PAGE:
Nobody puts Judge Daniel Carlton in a cage.
A terrifying love story
I watch a boatload of films, but rarely do I find a film that makes hernia surgery seem like a more pleasing alternative. Possibly I'm exaggerating, but at least with surgery, patients are unconscious for most of the experience. The Mafu Cage is evidently treasured by some, but I found the film to be poorly acted with elements that were more aggravating than disturbing.
Facts of the Case
After a three year trip to the Congo, sisters Cissy and Ellen return to California where Ellen has promised to take care of her mentally ill sister since the passing of their father. The house contains an oversized cage, a cage in which their father would keep and study wild animals. Cissy (Carol Kane), who is no longer in touch with reality, insists on their getting another animal for the house even though she is in no state to take care of a large animal. To make matters worse, Ellen is in a relationship with co-worker David (James Olson), much to the disliking of Cissy, whose personality is already extremely volatile and capable of much violence. While Ellen is away, David comes to the house for a visit and Cissy's emotions spin out of control.
The Mafu Cage is a film that many, including myself, will find excruciating to view. Carol Kane is a superb actor who has been in undeniable film classics (Annie Hall, The Princess Bride), but unfortunately missed the mark with this one. Whether the choice to channel a spoiled four year old into the character of Cissy was Carol Kane's or director Karen Arthur's, it was an annoying choice nonetheless. She whines like a child and threatens to hurt herself if she doesn't get her way. In this instance, the demand is for another pet orangutan, a mafu, to replace the recently deceased one. This new pet is to live in the giant cage built into an entire wall of the living room, which is already filled with trees and various plant life to recreate their previous jungle surroundings.
It is true that I found Cissy's character especially annoying in the film, but that is only one of the many aspects to the film that made this so painfully bad. We learn that there is a sexual history between Ellen and Cissy, which is the root of Cissy's jealousy toward Ellen and David's relationship. On top of that, there is a line later in the film that alludes to sexual relations between Cissy and the ape. All of this sexual tension is supposed to amount to something, but it came off as nothing more than an attempt to be extra artsy. Cissy's mental instability was more than enough to drive the plot points in the story, but the sexual tension was simply written in for some sort of shock factor. Needless to say, these contrivances induced more eye-rolling on my part than any form of shock.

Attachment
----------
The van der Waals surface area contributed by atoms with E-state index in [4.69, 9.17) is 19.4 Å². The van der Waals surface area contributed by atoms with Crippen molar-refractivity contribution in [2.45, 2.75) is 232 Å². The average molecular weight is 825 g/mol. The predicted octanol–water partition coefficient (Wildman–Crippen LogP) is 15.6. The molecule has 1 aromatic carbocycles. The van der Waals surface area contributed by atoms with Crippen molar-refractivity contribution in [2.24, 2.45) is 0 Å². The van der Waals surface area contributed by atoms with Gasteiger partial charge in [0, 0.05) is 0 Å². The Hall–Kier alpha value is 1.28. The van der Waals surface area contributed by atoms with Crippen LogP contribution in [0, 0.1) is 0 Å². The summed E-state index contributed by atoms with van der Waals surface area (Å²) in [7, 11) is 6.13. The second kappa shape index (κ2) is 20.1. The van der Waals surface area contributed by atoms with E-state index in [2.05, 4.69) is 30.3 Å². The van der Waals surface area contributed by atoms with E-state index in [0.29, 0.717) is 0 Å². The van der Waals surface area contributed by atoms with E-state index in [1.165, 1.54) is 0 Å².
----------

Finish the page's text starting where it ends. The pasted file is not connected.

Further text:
In the same way as the main character and the various sexual tensions became tiresome in the film, the music was equally agitating. Much of the soundtrack reflected African music, with various drums, flutes and whatnot. At several points in the film, the music consisted of nothing more than wild drums beating out of time with high energy in a cacophony of noise, resembling that of four year olds beating on pots and pans. I get it. The drums are patterning Cissy's eratic emotions at the time and reflect the inner turmoil of her fractured soul.
I had a tough time finding anything to like about The Mafu Cage and an even tougher time keeping my finger from the glorious fast forward button. What freedom that would have been! However, seeing as how I am taking on in the role of critic, that would have been a disservice to our readers. The transfer of the film is nothing to be heralded as the picture is muted and lacks any crispness. It is the usual picture that we see on standard DVDs of many long lost 70s films, but it a reminder of why the far superior format of Blu-ray now exists. The audio boasts a 2.0 Dolby track.
For those who did enjoy The Mafu Cage, they will be pleased to know that the disc contains supplements galore, close to five hours of extras to be exact. Present are two full-length commentaries, one with director Karen Arthur and another by the director of photography and the editor. Also included are four cast and crew interviews: VISIONS OF CLOUDS: an interview with Karen Arthur (46m), SHOT AND SLICE: an interview with John Bailey and Carol Littleton (27m), CISSY AND HER CLOUDS: an interview with Carol Kane (20m), and SOLAR FLARE: an interview with Lee Grant (17m). Lastly, the disc contains a deleted scene, alternate title cards and a photo gallery.
I didn't care for this film in the least, but those who do appreciate it will more than likely be pleased with the amount of bonus features. The picture quality is nothing special, but it is safe to assume that lovers of The Mafu Cage will be happy to simply have this film on DVD.
Please lock this DVD into a cage for eternity. GUILTY!
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Scales of Justice
Studio: Scorpion Releasing
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